How to Raise the Stakes Responsibly

Cyber re/insurance market growth is certainly important in its own right. It’s possible to claim dismissively—or even derisively—that an expanded cyber re/insurance market is simply a way to drive more profit into the insurance industry. Of course it is. And there’s nothing wrong with that. Successful businesses are good. Successful insurers continue to provide financial protection to society. That’s a worthy enough aim in itself. But the stakes are far higher than commercial success. Cyber re/insurance has emerged as a key pillar for cybersecurity, just as re/insurance has long been a largely unsung contributor to economic security. As the most recent U.S. National Cybersecurity Strategy reveals, cyber re/insurance plays a direct role in economic security and could play a larger one as time passes.

The quantification of the current state of the global cyber re/insurance market explored here—as well as the support offered by the ILS sector—provides a crucial reference point for further strategic planning, be it corporate or state security. Much of the analysis produced has had to rely on tenuous assumptions, optimistic projections, and, frankly, guesswork. It’s tough to operate under those circumstances. With at least a preliminary view of the size and composition of the global cyber re/insurance market, the analysts, scholars, and other stakeholders looking at the cyber re/insurance market hopefully will be able to apply their talent to greater effect.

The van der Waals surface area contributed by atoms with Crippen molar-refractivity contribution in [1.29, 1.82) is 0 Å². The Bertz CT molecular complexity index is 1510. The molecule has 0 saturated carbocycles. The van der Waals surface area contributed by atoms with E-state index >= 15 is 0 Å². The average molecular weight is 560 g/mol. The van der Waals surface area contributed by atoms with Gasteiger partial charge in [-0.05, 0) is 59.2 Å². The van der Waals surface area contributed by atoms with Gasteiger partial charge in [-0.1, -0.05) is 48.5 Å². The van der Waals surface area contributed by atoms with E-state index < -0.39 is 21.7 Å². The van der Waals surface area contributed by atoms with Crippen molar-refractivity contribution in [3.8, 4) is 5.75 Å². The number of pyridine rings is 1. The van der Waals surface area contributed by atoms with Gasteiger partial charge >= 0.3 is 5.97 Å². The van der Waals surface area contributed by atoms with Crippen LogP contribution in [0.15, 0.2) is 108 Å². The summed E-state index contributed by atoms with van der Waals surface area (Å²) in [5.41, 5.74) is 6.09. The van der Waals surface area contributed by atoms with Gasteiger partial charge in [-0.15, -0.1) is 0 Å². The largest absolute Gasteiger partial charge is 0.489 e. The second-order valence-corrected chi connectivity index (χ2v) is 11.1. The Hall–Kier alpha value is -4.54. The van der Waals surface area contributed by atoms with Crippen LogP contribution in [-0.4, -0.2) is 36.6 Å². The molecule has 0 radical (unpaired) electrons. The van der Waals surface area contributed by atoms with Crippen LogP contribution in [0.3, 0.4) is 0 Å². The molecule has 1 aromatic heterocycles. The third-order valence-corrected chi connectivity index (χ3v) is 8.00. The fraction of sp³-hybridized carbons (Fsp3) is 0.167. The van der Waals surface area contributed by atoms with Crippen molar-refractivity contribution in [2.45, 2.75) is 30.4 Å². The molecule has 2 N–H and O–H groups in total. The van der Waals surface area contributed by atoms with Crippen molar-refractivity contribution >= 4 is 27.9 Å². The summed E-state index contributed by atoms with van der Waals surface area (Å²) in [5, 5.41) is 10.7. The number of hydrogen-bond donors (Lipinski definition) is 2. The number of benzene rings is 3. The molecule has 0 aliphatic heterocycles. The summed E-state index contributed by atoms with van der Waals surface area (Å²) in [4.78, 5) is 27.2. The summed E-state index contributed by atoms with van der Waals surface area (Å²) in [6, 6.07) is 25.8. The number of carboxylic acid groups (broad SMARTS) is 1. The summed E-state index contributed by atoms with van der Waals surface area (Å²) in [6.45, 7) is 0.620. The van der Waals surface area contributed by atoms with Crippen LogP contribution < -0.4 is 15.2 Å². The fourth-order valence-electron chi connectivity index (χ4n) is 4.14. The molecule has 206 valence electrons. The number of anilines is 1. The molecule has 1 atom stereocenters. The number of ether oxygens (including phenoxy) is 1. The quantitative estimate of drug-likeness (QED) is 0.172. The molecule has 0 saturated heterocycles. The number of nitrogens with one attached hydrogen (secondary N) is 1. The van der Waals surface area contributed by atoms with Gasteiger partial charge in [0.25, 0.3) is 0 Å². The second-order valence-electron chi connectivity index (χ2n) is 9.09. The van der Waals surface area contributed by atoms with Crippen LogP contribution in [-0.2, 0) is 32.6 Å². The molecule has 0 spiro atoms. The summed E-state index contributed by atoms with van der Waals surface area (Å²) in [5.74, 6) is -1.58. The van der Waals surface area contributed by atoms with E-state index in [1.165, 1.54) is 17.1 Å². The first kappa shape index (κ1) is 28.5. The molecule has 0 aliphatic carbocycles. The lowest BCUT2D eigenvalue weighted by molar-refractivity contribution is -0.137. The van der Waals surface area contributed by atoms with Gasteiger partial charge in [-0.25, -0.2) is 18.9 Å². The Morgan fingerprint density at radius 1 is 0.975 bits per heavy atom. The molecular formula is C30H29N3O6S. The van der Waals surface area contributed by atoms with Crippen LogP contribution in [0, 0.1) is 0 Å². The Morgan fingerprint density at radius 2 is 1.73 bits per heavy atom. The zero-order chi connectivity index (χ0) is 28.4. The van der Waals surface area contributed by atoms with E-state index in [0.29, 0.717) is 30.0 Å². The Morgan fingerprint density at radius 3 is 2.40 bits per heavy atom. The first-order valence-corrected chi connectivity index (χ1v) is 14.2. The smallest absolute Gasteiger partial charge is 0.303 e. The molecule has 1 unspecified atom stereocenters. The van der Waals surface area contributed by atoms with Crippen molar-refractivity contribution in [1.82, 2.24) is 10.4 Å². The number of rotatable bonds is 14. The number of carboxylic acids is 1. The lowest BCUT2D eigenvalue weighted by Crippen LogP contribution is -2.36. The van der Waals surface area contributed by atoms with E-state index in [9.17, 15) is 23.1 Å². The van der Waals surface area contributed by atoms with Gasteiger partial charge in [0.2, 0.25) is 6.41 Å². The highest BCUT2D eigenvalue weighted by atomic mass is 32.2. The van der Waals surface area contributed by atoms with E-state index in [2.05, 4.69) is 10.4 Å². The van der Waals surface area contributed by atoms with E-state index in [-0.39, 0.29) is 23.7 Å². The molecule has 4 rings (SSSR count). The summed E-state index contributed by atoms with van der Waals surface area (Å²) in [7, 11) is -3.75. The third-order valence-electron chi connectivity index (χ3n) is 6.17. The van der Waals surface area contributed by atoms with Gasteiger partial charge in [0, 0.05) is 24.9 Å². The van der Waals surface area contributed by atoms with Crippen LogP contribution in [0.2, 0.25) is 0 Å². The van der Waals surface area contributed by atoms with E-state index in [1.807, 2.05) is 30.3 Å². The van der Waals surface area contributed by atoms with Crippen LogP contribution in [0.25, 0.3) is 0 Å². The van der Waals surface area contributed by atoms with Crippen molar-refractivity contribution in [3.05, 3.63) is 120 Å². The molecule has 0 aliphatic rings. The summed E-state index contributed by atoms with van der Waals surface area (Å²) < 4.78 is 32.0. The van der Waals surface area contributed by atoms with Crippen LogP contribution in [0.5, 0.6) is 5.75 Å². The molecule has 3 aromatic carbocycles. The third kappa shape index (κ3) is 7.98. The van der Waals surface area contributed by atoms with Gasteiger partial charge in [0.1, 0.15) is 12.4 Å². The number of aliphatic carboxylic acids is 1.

Tom Johansmeyer is a POLIR Ph.D. candidate at the University of Kent, Canterbury. Based in Bermuda, where he also works in the reinsurance industry, he was previously the head of PCS at data/analytics firm Verisk, which provides data on industry-wide insured loss events for both natural and man-made events. Under Tom’s leadership, PCS developed the first such tools for global cyber risk. Tom proudly pushed paper in the U.S. Army in the late 1990s, and if you were in the 2nd Infantry Division in 1998, you might have bugged him for your reassignment orders.